Victor Katch, professsor of movement science, will speak on “Issues in Exercise Physiology” at 2 p.m. in Room 3735, CCRB. For more information, contact Anne Garcia, 647-2430 or


Forum focuses on ecology

The Media Union Task Force is holding a forum on “Washtenaw County: Communities and the Environment” beginning at noon Nov. 1 in the Chrysler Center Auditorium. Highlighting the afternoon will be discussion forums addressing local environmental issues. Topics include: “Land Trusts in S.E. Michigan,” “Greenways: What Are They and Where Are They in Washtenaw County,” “The U-M Land Use Policy” and “Washtenaw County Ballot Proposal I: A Debate.” A number of local organizations will have displays about environmental concerns. For more information on this free forum, contact Woody Kellum, 763-3247 or, or Mary Weed, 647-5275 or


Learn computing on the Web

Free computer-based training is available on the Web. Faculty, staff and students can take virtual workshops on hundreds of topics with a computer running Windows. A range of topics includes Microsoft NT, Netware System Administration, Microsoft Office, networking technologies, desktop publishing, Unix, programming languages and Web authoring.

To begin a virtual workshop or obtain information on classroom workshops, visit the Web at Demonstrations of the Web training will take place 1 p.m.–3 p.m. Nov. 6 at the Angell Hall Courtyard and 11 a.m.–1 p.m. Nov. 16 at the Media Union.


Distribution of Mac OS 8.5 on hold

Although Apple Computer Inc. has released its latest version of the Macintosh operating system, Mac OS 8.5, the University’s distribution of software is on hold until a review of its Mac OS is completed by Apple. The University’s current license entitles the Information Technology Division (ITD) to continue distributing all versions of Mac OS through 8.1. For updates on Mac OS distribution, see ITD’s Web page,


TransWeb site honored by National Kidney Foundation

TransWeb, an Internet site dedicated to organ donation and transplantation, will receive a 1998 Public Service Award from the National Kidney Foundation. The award is presented to individuals or companies who have helped the Foundation increase public awareness about kidney disease, organ donation and related issues.

The Kidney Foundation is recognizing Trans-Web for its “outstanding Internet coverage” of the 1998 U.S. Transplant Games, a five-day contest in which thousands of transplant recipients compete in a variety of sports.

TransWeb provided coverage of the games—including daily highlights, athlete and team profiles, audio interviews and digital photos—on its Web site, TransWeb is a non-profit, educational Web site operated by the Health System.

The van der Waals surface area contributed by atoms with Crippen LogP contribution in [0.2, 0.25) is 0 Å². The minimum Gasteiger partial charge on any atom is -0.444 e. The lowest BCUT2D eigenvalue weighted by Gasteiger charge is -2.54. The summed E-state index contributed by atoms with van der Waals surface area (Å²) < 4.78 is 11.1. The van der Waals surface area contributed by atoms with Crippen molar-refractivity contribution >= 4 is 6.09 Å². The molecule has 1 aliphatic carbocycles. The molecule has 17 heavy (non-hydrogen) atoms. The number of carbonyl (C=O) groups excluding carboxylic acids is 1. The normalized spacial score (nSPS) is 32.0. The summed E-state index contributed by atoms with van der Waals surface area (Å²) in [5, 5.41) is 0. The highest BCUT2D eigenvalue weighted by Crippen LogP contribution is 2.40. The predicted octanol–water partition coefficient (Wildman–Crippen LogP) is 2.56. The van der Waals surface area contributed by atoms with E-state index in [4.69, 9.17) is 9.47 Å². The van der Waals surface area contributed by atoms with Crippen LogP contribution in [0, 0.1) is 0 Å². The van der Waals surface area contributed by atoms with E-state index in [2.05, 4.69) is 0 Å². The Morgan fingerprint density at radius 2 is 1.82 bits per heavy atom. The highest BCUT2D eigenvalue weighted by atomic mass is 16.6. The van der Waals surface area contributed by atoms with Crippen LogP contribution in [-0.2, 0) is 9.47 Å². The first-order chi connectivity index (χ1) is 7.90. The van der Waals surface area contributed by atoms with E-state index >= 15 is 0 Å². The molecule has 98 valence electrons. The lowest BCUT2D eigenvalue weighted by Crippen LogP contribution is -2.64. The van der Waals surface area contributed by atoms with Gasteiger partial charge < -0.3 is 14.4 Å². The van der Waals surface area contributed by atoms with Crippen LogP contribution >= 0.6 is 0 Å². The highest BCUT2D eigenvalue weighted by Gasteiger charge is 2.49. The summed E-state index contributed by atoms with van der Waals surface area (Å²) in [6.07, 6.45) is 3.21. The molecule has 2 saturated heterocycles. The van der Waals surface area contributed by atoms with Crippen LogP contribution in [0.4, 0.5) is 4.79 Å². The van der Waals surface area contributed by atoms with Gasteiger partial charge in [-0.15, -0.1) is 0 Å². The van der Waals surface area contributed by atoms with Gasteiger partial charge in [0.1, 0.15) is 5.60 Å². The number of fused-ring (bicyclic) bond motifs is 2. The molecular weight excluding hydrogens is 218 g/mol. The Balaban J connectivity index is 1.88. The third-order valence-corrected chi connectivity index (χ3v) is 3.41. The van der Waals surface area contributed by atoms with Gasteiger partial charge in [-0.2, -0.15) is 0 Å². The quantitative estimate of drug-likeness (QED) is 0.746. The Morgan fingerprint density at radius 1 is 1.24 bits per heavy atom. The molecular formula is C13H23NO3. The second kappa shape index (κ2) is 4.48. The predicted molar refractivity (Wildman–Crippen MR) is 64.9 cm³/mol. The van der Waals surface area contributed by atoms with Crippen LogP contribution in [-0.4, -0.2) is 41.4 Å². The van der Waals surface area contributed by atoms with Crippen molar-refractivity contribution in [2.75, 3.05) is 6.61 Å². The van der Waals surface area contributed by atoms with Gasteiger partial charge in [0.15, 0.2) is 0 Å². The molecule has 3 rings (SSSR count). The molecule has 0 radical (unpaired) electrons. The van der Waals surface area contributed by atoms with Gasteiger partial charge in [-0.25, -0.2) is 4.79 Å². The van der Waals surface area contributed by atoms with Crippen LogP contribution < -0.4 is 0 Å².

Takai leads off speaker series Nov. 8

The Women in Engineering Office Distinguished Alumnae Speaker Series kicks off with Stephanie Takai, senior director of electronic commerce, Reynolds & Reynolds in Dayton, Ohio. Takai’s presentation, “Strategies for Success,” at 3 p.m. Nov. 8 in the Koessler Room, Michigan League, is the closing speech for the Society of Women Engineers Symposium.

Under Takai’s leadership, CarPoint Alliance, the Internet auto buying service,, has logged more than 2.5 million visits each month.


U-M-Flint again named ‘Hispanic Outlook Publisher’s Pick’

For the second year, U-M-Flint has been named to the “Hispanic Outlook Publisher’s Picks” list for its dedication and service to Hispanic students. The list, published by the Hispanic Outlook magazine, represents 700 colleges and universities that have supported and served the Hispanic community. The list’s goal is to increase enrollment at institutions demonstrating their support for Hispanic students.

Students eligible for the Hispanic Outlook Scholarship Fund will receive scholarship awards by attending the institutions on the list. For scholarship information, call (201) 587-8800.


Flint’s Family Math Night is Nov. 17

The Mathematics Department at U-M-Flint will host a free, public Family Math Night, 6:30–8:30 p.m. Nov. 17 in the Michigan Rooms, Harding Mott University Center. Family Math Night is an opportunity for children grades 4–7 and their parents to have fun together with math. Puzzles and games and other activities will be distributed thoughout the rooms. No special knowledge or previous experience is necessary. For more information or to register, contact the Math Department, (810) 762-3244.